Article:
On 2018-08-08 14:48:54
Overheating phenomenon of heat treatment
In order to make the metal workpiece with the required mechanical properties, physical properties and chemical properties, in addition to the rational selection of materials and various forming processes, heat treatment process is often essential. Iron and steel is a widely used material in the mechanical industry. The microstructure of iron and steel is complex. The thermal treatment plant can be controlled by heat treatment.
In the process of heat treatment, it is easy to cause the austenite grain to be coarse and the mechanical properties of the parts will be reduced. Then, what are the defects of overheating in the heat treatment process? Here's a look:
1. General overheating: excessive heating temperature or too long heat preservation time at high temperature, causing the austenite grain coarsening is called overheating. The large austenite grain will lead to the decrease of strength and toughness, the increase of brittle transition temperature, and the increase of deformation and cracking tendency during quenching. The cause of overheating is the furnace temperature instrument out of control or mixing (often do not understand the process). After annealing, normalizing or tempering, the superheated structure can be reaustenified under normal conditions to refine the grain.
2. Fracture inheritance: steel with superheated structure, after re-heating and quenching, although the austenite grain refinement, but sometimes still appear thick granular fracture. The theory of fracture inheritance is controversial. It is generally believed that the sundries such as MnS were dissolved into austenite and concentrated in the crystal interface due to the high heating temperature, and these inclusions would precipitate out along the crystal interface when cooled, and they were easy to break along the massive austenite grain boundary when impacted.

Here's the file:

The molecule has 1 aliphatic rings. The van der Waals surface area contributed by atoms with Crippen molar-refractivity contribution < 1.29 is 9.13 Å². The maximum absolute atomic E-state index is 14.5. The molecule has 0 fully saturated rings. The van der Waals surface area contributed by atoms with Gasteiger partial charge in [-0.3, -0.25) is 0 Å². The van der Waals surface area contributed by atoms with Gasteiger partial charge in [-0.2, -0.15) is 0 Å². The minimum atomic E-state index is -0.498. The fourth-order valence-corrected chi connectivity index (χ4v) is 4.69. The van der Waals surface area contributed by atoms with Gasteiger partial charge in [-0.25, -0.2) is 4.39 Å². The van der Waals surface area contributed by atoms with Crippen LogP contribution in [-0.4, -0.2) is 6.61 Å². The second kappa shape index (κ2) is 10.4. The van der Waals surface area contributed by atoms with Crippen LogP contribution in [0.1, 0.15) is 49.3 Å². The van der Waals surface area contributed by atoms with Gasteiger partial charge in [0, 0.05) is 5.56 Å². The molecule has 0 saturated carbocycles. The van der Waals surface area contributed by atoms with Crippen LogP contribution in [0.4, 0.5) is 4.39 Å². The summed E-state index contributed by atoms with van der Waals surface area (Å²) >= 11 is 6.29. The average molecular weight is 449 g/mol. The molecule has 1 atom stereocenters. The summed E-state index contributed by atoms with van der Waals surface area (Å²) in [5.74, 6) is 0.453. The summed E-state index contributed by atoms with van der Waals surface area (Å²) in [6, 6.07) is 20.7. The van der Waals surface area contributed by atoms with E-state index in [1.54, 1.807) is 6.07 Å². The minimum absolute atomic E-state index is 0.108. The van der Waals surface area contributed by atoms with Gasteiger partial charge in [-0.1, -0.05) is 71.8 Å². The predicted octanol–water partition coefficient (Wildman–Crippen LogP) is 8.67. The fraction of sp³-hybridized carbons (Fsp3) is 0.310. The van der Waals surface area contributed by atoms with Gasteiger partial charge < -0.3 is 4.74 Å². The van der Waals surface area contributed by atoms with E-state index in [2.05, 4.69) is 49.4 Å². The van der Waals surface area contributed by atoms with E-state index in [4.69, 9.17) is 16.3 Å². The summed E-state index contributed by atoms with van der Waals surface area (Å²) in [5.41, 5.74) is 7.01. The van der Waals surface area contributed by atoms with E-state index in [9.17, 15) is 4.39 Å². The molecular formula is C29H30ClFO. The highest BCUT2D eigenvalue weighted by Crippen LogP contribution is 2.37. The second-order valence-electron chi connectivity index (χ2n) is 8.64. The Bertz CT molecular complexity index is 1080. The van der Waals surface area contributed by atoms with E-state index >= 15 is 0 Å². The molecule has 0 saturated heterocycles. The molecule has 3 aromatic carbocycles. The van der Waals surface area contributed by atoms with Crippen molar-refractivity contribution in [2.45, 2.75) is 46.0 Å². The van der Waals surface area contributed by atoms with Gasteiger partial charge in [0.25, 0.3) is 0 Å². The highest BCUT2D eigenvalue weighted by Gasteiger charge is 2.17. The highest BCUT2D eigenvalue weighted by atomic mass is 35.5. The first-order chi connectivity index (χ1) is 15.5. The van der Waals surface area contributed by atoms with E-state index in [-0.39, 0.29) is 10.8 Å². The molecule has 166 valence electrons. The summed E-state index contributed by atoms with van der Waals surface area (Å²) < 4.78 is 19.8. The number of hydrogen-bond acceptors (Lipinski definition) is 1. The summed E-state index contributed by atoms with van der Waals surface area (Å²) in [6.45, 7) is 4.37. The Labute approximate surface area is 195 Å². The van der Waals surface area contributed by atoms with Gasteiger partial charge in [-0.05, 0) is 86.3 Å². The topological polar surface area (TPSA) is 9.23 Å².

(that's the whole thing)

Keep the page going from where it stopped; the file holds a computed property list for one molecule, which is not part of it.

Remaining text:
3. Inheritance of thick tissue: when steel parts with thick martensite, bainite and weistenite structures are austenitized, they are heated at a slow speed to the normal quenching temperature, or even lower, and their austenite grains are still thick. This phenomenon is called tissue heredity. To eliminate the heredity of thick tissue, intermediate annealing or multiple tempering treatments may be used.